Category Archives: Teaching Tools

WordFoto

WordFoto is an iApp ($1.99) with a lot of potential for creative minds.  The app allows the user to either take a picture or load a photo from the device’s Photo Gallery.  Once loaded, the designer can then crop the picture if necessary.  The main appeal, however, is adding words to the picture.  There are sets of words already provided, or a creative mind can provide his or her own.  You can also choose the style by selecting from different themes or creating your own.  In addition, there are some fine-tuning tools to tweak things a bit more.  Below you will find an example of an original photo by one of my 4th graders, and her interpretation using WordFoto.

Original Photo
WordFoto Version

Thanks to Laura Moore, who first brought this app to my attention in her blog!  Be sure to check out her post for ideas on how to use WordFoto in the classroom.

iCivics

Do you have a student who likes to argue?  Maybe one who aspires to be a lawyer one day?  Introduce him or her to this website, which is “designed to teach students civics and inspire them to be active participants in our democracy.”  With a woman like Justice Sandra Day O’Connor spearheading this effort to educate our children about citizenship, this site is not only a great addition to the curriculum, but an inspiration to students to become more involved in their communities.  You can try the games, like Argument Wars, or register for free and receive all of the benefits.

Tic-Tac-Connect

This idea is one of several provided in an article on Scholastic.com entitled Making Connections/Self-Monitoring: A Differentiated Learning Centers Unit Plan.  You may want to check out the entire unit.  Or, if you have less time, be sure to visit this section, which gives you suggestions for using the above reproducible to encourage your students to make connections to the text they are reading.  The students could use this independently or in a game format in pairs.  This lesson is excerpted from Differentiated Literacy Centers by Margo Southall.

Teaching Children Philosophy

Most teachers know by now that they need to take their students far beyond the Knowledge Level questions when examining a story or book.  This website offers intriguing philosophical discussions for many popular pieces of literature.  For example, I used to read the fabulous book, Knuffle Bunny to my daughter when she was younger.  It never occurred to me that there were deeper questions to ask than, “Why was the little girl so upset with her father?”  There are many resources like this on this website for those of us who want take our classroom questioning to a higher level.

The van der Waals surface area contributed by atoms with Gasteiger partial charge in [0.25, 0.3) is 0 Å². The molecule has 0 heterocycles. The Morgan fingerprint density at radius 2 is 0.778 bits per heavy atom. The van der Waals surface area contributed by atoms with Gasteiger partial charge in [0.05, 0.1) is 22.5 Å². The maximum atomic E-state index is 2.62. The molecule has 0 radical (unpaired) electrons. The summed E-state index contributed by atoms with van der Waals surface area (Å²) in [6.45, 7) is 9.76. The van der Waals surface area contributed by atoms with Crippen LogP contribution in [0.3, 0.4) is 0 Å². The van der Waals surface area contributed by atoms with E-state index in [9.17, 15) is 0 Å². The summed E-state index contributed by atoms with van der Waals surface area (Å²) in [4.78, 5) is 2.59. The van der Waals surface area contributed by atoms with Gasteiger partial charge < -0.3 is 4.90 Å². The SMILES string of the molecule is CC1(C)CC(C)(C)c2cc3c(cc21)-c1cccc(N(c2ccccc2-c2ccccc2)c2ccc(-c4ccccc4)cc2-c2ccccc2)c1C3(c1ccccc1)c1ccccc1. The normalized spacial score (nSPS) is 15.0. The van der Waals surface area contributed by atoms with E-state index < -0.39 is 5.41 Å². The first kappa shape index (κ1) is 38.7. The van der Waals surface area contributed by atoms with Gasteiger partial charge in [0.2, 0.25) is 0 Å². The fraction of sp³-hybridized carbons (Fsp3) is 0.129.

Math Apprentice

Math Apprentice is designed for students in grades 4-7.  According the producers of this site, “the goals of this project are to connect math with real world careers, introduce students to more advanced mathematical ideas, and provide additional opportunities to apply math concepts they have already learned.”  If you have a student who asks you, “How will I use this in the real world?”, you will probably want to give him or her this link.  The activities will definitely appeal to tweens, and there is a great guide for teachers to facilitate using this in the classroom.

Writing Prompts

This site has interesting prompts with great graphics that will inspire your students to be creative.  Great for a center or whole-class activity, each post is thought-provoking and sure to spark interest.  I almost got side-tracked, myself, as I was getting information for this post.  I have not viewed all of the over 200 prompts, but please remember, especially if you are an elementary teacher, to preview the topics and pics before you choose to link to them or use them in class.

Wonderville

This site from the Science Alberta Foundation describes itself as follows:  “Wonderville is a fun, interactive destination for kids to discover the exciting world of science. This award-winning site encourages exploration and curiosity, while helping kids discover how much fun science can be.”  The site include videos, games, comics, and other activities about topics such as “Milk Mystery” and “Tree Cookies”.  This would be a great link for a teacher to suggest to parents, or to use as a supplemental resource in the classroom.